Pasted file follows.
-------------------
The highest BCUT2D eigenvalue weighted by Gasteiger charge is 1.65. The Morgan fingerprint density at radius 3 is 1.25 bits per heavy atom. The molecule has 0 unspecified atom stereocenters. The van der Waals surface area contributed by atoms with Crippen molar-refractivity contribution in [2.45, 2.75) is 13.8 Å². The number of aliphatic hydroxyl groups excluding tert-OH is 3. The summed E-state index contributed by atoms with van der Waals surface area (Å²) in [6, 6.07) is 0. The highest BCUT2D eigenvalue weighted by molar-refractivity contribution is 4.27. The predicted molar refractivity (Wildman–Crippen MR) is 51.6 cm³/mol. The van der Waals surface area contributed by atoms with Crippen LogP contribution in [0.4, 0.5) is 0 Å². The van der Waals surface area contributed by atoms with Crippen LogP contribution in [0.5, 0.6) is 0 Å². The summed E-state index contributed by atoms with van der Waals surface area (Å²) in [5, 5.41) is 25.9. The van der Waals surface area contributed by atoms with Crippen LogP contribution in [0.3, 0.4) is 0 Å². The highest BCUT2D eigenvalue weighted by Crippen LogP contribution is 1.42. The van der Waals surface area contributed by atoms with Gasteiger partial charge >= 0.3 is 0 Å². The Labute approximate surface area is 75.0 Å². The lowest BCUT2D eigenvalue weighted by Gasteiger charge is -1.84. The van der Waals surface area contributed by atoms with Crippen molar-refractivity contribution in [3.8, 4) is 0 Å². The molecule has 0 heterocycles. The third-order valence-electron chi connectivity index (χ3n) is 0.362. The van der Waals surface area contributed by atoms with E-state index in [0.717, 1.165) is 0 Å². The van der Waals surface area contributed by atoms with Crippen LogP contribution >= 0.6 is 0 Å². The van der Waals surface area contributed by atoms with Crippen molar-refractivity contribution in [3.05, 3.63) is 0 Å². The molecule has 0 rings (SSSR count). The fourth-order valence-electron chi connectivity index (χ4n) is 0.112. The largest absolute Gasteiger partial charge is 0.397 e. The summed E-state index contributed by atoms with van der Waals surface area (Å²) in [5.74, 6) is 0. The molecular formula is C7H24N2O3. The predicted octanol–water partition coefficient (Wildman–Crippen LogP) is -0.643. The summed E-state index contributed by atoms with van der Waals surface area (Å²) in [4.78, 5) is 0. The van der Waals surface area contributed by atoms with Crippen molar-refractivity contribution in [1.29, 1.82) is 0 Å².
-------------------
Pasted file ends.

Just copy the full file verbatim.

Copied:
The highest BCUT2D eigenvalue weighted by Gasteiger charge is 1.65. The Morgan fingerprint density at radius 3 is 1.25 bits per heavy atom. The molecule has 0 unspecified atom stereocenters. The van der Waals surface area contributed by atoms with Crippen molar-refractivity contribution in [2.45, 2.75) is 13.8 Å². The number of aliphatic hydroxyl groups excluding tert-OH is 3. The summed E-state index contributed by atoms with van der Waals surface area (Å²) in [6, 6.07) is 0. The highest BCUT2D eigenvalue weighted by molar-refractivity contribution is 4.27. The predicted molar refractivity (Wildman–Crippen MR) is 51.6 cm³/mol. The van der Waals surface area contributed by atoms with Crippen LogP contribution in [0.4, 0.5) is 0 Å². The van der Waals surface area contributed by atoms with Crippen LogP contribution in [0.5, 0.6) is 0 Å². The summed E-state index contributed by atoms with van der Waals surface area (Å²) in [5, 5.41) is 25.9. The van der Waals surface area contributed by atoms with Crippen LogP contribution in [0.3, 0.4) is 0 Å². The highest BCUT2D eigenvalue weighted by Crippen LogP contribution is 1.42. The van der Waals surface area contributed by atoms with Gasteiger partial charge >= 0.3 is 0 Å². The Labute approximate surface area is 75.0 Å². The lowest BCUT2D eigenvalue weighted by Gasteiger charge is -1.84. The van der Waals surface area contributed by atoms with Crippen molar-refractivity contribution in [3.8, 4) is 0 Å². The molecule has 0 heterocycles. The third-order valence-electron chi connectivity index (χ3n) is 0.362. The van der Waals surface area contributed by atoms with E-state index in [0.717, 1.165) is 0 Å². The van der Waals surface area contributed by atoms with Crippen LogP contribution >= 0.6 is 0 Å². The van der Waals surface area contributed by atoms with Crippen molar-refractivity contribution in [3.05, 3.63) is 0 Å². The molecule has 0 rings (SSSR count). The fourth-order valence-electron chi connectivity index (χ4n) is 0.112. The largest absolute Gasteiger partial charge is 0.397 e. The summed E-state index contributed by atoms with van der Waals surface area (Å²) in [5.74, 6) is 0. The molecular formula is C7H24N2O3. The predicted octanol–water partition coefficient (Wildman–Crippen LogP) is -0.643. The summed E-state index contributed by atoms with van der Waals surface area (Å²) in [4.78, 5) is 0. The van der Waals surface area contributed by atoms with Crippen molar-refractivity contribution in [1.29, 1.82) is 0 Å².